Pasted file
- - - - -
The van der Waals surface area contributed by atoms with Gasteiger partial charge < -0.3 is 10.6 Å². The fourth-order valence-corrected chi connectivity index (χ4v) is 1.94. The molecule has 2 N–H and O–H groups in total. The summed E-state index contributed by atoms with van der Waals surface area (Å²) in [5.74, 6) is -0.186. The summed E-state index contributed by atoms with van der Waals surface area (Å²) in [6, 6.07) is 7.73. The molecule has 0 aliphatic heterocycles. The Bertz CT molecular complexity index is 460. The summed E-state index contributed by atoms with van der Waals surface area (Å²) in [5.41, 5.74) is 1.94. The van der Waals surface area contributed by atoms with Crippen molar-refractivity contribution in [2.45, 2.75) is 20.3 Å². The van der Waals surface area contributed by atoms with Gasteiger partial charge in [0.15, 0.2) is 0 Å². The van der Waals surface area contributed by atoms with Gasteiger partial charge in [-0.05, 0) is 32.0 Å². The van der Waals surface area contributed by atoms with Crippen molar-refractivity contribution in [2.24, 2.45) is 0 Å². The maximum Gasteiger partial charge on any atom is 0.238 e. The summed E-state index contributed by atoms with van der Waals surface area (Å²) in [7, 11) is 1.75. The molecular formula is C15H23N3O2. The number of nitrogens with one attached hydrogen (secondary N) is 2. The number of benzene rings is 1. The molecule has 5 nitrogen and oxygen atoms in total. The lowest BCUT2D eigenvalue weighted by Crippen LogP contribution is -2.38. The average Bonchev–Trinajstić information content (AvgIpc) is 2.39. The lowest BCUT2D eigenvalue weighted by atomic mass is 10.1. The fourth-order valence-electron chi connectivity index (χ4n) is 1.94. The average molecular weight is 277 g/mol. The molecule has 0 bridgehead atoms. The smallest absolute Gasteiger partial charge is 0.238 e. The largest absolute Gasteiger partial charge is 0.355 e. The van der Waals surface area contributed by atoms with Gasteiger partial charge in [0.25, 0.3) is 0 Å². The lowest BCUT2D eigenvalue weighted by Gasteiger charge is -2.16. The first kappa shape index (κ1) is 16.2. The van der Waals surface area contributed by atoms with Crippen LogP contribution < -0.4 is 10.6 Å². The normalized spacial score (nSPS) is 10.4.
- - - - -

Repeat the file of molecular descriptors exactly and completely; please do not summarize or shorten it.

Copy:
The van der Waals surface area contributed by atoms with Gasteiger partial charge < -0.3 is 10.6 Å². The fourth-order valence-corrected chi connectivity index (χ4v) is 1.94. The molecule has 2 N–H and O–H groups in total. The summed E-state index contributed by atoms with van der Waals surface area (Å²) in [5.74, 6) is -0.186. The summed E-state index contributed by atoms with van der Waals surface area (Å²) in [6, 6.07) is 7.73. The molecule has 0 aliphatic heterocycles. The Bertz CT molecular complexity index is 460. The summed E-state index contributed by atoms with van der Waals surface area (Å²) in [5.41, 5.74) is 1.94. The van der Waals surface area contributed by atoms with Crippen molar-refractivity contribution in [2.45, 2.75) is 20.3 Å². The van der Waals surface area contributed by atoms with Gasteiger partial charge in [0.15, 0.2) is 0 Å². The van der Waals surface area contributed by atoms with Gasteiger partial charge in [-0.05, 0) is 32.0 Å². The van der Waals surface area contributed by atoms with Crippen molar-refractivity contribution in [2.24, 2.45) is 0 Å². The maximum Gasteiger partial charge on any atom is 0.238 e. The summed E-state index contributed by atoms with van der Waals surface area (Å²) in [7, 11) is 1.75. The molecular formula is C15H23N3O2. The number of nitrogens with one attached hydrogen (secondary N) is 2. The number of benzene rings is 1. The molecule has 5 nitrogen and oxygen atoms in total. The lowest BCUT2D eigenvalue weighted by Crippen LogP contribution is -2.38. The average Bonchev–Trinajstić information content (AvgIpc) is 2.39. The lowest BCUT2D eigenvalue weighted by atomic mass is 10.1. The fourth-order valence-electron chi connectivity index (χ4n) is 1.94. The average molecular weight is 277 g/mol. The molecule has 0 bridgehead atoms. The smallest absolute Gasteiger partial charge is 0.238 e. The largest absolute Gasteiger partial charge is 0.355 e. The van der Waals surface area contributed by atoms with Gasteiger partial charge in [0.25, 0.3) is 0 Å². The lowest BCUT2D eigenvalue weighted by Gasteiger charge is -2.16. The first kappa shape index (κ1) is 16.2. The van der Waals surface area contributed by atoms with Crippen LogP contribution < -0.4 is 10.6 Å². The normalized spacial score (nSPS) is 10.4.